Half the places I have been to, never were

By John Hertz: (reprinted in part from No Direction Home 19) Over the weekend Columbus, Ohio, won its bid to hold the 2020 NASFiC. Sit enim sit bonum omen (Latin; “Let it be a good omen”). This is the 125th birth-anniversary year of Columbus boy James Thurber (1894-1961; December 8th). His name still is on many lips. Try The Seal in the Bedroom (1932); The Thurber Carnival (1945; Broadway revue, 1960).

The NASFiC (North America Science Fiction Convention) is held – since 1975 – when the World Science Fiction Convention is outside North America (Section 4.8, Constitution of the World Science Fiction Society).

The 2019 Worldcon will be August 15-19 at Dublin, Republic of Ireland; the 77th Worldcon. The 2019 NASFiC was July 4-7 at Layton, Utah; the 13th NASFiC.

Layton first won its bid to hold Westercon LXXII (annual West Coast – but it can be anywhere in North America west of the 104th West Meridian [or in the State of Hawaii], Section 3.1, Westercon Bylaws – Science Fantasy Conference); then won a bid to hold the NASFiC concurrently.

These two general-interest SF cons were then joined by two special-interest cons, the annual 1632 Minicon (fans of Eric Flint’s 1632 series) and the annual Manticon (fans of David Weber’s Honor Harrington series, with its Royal Manticoran Navy — i.e. Space Navy).

The four-con combination was called Spikecon, for the Final Spike completing the Transcontinental Railroad, driven 150 years ago (10 May 1869) at Promontory, Utah, 50 miles (80 km) northwest of the con site.

The 26th Worldcon was combined with Westercon XXI. We’d never combined a Westercon and a NASFiC before. Recall Ben Yalow’s apothegm (there’s reason to spell it apophthegm, but this is complicated enough) “Running a Worldcon is impossible. Running a NASFiC is harder.”

The 2020 Worldcon will be at Wellington, New Zealand. So Spikecon administered voting for the 2020 NASFiC.

Minneapolis in ’73 and Peggy Rae’s House each got 1 write-in vote, which I’ll tell you all about some other time.

I’d started reading Thurber long before I got around to The Thurb Revolution (A. Panshin, 1968; note that Kevin Roche, who chaired the 76th Worldcon, won an award as Torve the Trog in the Masquerade at Costume-Con III, 1985). I’m not aware that Thurber wrote science fiction. He did write fantasy. I recommend The 13 Clocks (1950). Marc Simont did the illustrations.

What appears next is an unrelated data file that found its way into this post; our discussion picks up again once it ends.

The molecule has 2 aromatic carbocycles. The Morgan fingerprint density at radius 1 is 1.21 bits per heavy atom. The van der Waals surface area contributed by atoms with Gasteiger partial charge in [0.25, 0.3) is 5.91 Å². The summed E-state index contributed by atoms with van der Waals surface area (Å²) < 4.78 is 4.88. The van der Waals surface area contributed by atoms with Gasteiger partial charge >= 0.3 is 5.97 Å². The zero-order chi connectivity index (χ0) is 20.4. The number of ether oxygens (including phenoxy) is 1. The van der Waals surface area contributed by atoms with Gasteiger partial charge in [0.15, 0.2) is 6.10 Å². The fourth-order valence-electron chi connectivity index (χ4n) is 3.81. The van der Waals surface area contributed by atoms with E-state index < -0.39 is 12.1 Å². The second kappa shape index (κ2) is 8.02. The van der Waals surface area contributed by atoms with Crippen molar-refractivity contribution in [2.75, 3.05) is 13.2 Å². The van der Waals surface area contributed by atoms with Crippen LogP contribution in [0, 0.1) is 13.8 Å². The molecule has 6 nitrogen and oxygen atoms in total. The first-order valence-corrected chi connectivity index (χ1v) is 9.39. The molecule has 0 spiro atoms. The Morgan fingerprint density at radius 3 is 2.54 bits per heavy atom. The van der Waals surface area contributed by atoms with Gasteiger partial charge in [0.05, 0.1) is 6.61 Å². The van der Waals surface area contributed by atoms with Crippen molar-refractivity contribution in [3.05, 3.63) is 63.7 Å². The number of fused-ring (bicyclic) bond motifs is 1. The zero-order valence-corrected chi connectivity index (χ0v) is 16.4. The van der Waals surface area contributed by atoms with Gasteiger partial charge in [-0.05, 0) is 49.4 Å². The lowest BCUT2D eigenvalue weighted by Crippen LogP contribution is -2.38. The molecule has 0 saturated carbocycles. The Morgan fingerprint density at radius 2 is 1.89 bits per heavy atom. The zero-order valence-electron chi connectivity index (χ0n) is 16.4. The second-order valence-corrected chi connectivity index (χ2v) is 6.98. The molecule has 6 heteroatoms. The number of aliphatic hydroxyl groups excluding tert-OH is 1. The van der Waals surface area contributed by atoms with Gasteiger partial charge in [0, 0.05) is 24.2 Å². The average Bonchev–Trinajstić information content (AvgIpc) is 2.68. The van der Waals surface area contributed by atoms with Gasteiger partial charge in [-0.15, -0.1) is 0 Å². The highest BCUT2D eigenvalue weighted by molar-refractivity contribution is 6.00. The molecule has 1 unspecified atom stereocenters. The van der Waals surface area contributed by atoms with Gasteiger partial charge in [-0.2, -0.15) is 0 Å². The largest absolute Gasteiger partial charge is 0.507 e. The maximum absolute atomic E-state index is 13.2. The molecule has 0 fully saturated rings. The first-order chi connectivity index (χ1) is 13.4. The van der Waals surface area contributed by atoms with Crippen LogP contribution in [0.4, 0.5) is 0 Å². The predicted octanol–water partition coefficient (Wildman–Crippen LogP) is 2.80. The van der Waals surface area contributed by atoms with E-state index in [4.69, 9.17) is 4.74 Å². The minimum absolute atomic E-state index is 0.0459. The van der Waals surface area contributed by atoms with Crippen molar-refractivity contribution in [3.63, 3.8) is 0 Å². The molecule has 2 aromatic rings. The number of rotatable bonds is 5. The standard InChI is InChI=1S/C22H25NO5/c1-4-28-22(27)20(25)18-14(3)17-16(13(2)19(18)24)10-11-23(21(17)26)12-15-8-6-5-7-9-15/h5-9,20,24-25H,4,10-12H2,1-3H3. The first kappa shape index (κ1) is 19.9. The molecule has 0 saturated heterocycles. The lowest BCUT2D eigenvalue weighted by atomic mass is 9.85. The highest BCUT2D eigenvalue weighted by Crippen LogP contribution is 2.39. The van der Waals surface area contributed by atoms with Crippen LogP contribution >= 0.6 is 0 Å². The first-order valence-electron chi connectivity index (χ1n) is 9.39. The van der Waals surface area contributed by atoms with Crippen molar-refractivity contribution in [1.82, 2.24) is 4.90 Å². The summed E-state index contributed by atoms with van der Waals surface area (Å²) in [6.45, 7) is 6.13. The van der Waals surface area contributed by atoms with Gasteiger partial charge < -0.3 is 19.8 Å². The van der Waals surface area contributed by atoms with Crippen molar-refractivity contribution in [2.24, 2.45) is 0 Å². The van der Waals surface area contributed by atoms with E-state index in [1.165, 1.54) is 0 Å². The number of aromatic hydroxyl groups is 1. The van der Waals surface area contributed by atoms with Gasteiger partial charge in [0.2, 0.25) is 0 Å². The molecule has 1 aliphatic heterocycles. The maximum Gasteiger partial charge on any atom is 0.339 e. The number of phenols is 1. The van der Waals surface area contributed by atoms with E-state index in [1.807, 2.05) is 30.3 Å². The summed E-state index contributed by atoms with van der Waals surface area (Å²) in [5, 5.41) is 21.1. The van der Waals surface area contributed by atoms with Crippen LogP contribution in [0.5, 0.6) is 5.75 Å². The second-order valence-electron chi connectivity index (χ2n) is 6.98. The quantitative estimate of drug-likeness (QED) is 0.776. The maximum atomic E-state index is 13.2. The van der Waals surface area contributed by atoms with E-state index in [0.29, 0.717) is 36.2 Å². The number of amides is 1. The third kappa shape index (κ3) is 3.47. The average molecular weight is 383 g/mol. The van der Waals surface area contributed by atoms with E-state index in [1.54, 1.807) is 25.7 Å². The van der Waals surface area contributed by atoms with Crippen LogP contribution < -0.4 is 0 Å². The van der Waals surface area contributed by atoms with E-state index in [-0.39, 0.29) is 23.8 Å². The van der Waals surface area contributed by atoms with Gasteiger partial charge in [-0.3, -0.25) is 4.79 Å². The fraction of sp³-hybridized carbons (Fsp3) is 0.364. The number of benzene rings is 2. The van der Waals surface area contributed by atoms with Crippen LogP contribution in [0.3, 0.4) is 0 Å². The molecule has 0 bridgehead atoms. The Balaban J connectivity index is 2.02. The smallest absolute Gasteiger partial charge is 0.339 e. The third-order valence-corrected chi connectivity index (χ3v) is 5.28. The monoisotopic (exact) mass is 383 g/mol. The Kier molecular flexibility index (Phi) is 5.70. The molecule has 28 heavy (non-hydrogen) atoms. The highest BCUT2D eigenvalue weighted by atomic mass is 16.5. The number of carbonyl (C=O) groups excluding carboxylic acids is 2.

Once upon a time, in a gloomy castle on a lonely hill, where there were thirteen clocks that wouldn’t go, there lived a cold, aggressive Duke…. His hands were as cold as his smile and almost as cold as his heart…. His nights were spent in evil dreams, and his days were given to wicked schemes …. impossible feats for the suitors of Saralinda to perform…. to cut a slice of moon, or to change the ocean into wine…. finding things that never were, and building things that could not be….

….a prince, disguised as a minstrel, came singing to the town that lay below the castle…. weary of rich attire and banquets and tournaments … to find in a far land the maiden of his dreams….

“The Duke….” a tosspot gurgled…. “breaks up minstrels in his soup, like crackers.”

The minstrel began to sing again. A soft finger touched his shoulder and he turned to see a little man smiling in the moonlight. He wore an indescribable hat, his eyes were wide and astonished, as if everything were happening for the first time…. “I am the Golux,” said the Golux, proudly, “the only Golux in the world, and not a mere Device…. I resemble only half the things I say I don’t…. The other half resemble me…. Half the places I have been to, never were. I make things up. Half the things I say are there cannot be found….

“The Duke prepares to feed you to his geese…. We must invent a tale to stay his hand…. to make the Duke believe that slaying you would light a light in someone else’s heart. He hates a light in people’s hearts….”

The iron guards of the Duke closed in…. There was a clang and clanking.

“Do not arrest my friend,” the youth implored.

“What friend?” the captain growled.

The minstrel looked around him and about, but there was no one…. A guard guffawed and said, “Maybe he’s seen the Golux.”

“There isn’t any Golux. I have been to school, and know,” the captain said.

Neil Gaiman said “This book is probably the best book in the world. And if it’s not the best book, then it’s still very much like nothing anyone has ever seen before.” But what does he know?

5 thoughts on “Half the places I have been to, never were

  1. I’ve been meaning to ask: What is “No Direction Home”? Does John publish it? It is a re-naming or replacement of “Vandemonde” or something new? I don’t find it at eFanzines.com, so if I want mine own copy, how do I get it?

  2. This is an absolutely brilliant book; Thurber plays with words and with tropes effectively, even lovingly, but never blindly. I forget whether it was a Filer or somebody on Making Light who pointed me to The White Deer, published 5 years before; that’s good, but it reads like a rough draft of the ideas that are polished in Clocks.

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  4. John Hertz replies by carrier pigeon:

    I’ve written to Brother Kaufman, who’s known me for years.

    My real-mail address is public, and has been posted here: 236 S. Coronado St., No. 409, Los Angeles, CA 90057, U.S.A.

  5. Thanks, Mike. I’ll keep checking our pigeon coop for the missile, I mean, missive, from Brother John.

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